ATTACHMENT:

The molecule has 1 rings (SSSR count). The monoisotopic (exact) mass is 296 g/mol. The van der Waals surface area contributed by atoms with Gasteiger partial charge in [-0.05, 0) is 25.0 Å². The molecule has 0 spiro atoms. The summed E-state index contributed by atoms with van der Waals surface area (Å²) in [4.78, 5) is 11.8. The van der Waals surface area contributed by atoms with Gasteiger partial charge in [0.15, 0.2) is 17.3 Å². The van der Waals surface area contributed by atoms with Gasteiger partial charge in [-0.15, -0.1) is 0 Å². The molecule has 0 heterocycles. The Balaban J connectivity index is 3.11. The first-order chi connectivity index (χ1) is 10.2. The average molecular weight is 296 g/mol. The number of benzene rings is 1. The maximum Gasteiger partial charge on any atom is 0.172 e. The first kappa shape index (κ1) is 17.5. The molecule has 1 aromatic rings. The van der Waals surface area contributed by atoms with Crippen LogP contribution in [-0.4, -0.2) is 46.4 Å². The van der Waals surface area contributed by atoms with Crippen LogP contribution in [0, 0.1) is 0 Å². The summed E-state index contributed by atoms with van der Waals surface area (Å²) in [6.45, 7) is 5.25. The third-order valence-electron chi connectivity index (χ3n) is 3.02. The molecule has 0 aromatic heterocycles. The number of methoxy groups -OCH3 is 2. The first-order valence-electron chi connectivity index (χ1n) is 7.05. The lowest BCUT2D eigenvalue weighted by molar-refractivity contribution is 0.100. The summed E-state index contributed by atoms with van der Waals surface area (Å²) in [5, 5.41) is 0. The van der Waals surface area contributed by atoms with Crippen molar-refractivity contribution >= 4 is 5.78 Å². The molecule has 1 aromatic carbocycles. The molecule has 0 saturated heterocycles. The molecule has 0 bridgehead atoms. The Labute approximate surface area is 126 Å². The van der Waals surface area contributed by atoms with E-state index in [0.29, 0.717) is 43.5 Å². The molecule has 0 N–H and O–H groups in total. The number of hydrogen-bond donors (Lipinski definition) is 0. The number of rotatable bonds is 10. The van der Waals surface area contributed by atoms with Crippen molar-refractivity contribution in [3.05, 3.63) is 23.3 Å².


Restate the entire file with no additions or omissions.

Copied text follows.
The molecule has 1 rings (SSSR count). The monoisotopic (exact) mass is 296 g/mol. The van der Waals surface area contributed by atoms with Gasteiger partial charge in [-0.05, 0) is 25.0 Å². The molecule has 0 spiro atoms. The summed E-state index contributed by atoms with van der Waals surface area (Å²) in [4.78, 5) is 11.8. The van der Waals surface area contributed by atoms with Gasteiger partial charge in [0.15, 0.2) is 17.3 Å². The van der Waals surface area contributed by atoms with Gasteiger partial charge in [-0.15, -0.1) is 0 Å². The molecule has 0 heterocycles. The Balaban J connectivity index is 3.11. The first-order chi connectivity index (χ1) is 10.2. The average molecular weight is 296 g/mol. The number of benzene rings is 1. The maximum Gasteiger partial charge on any atom is 0.172 e. The first kappa shape index (κ1) is 17.5. The molecule has 1 aromatic rings. The van der Waals surface area contributed by atoms with Crippen LogP contribution in [-0.4, -0.2) is 46.4 Å². The van der Waals surface area contributed by atoms with Crippen LogP contribution in [0, 0.1) is 0 Å². The summed E-state index contributed by atoms with van der Waals surface area (Å²) in [6.45, 7) is 5.25. The third-order valence-electron chi connectivity index (χ3n) is 3.02. The molecule has 0 aromatic heterocycles. The number of methoxy groups -OCH3 is 2. The first-order valence-electron chi connectivity index (χ1n) is 7.05. The lowest BCUT2D eigenvalue weighted by molar-refractivity contribution is 0.100. The summed E-state index contributed by atoms with van der Waals surface area (Å²) in [5, 5.41) is 0. The van der Waals surface area contributed by atoms with Crippen molar-refractivity contribution >= 4 is 5.78 Å². The molecule has 1 aromatic carbocycles. The molecule has 0 saturated heterocycles. The molecule has 0 bridgehead atoms. The Labute approximate surface area is 126 Å². The van der Waals surface area contributed by atoms with E-state index in [0.29, 0.717) is 43.5 Å². The molecule has 0 N–H and O–H groups in total. The number of hydrogen-bond donors (Lipinski definition) is 0. The number of rotatable bonds is 10. The van der Waals surface area contributed by atoms with Crippen molar-refractivity contribution in [3.05, 3.63) is 23.3 Å².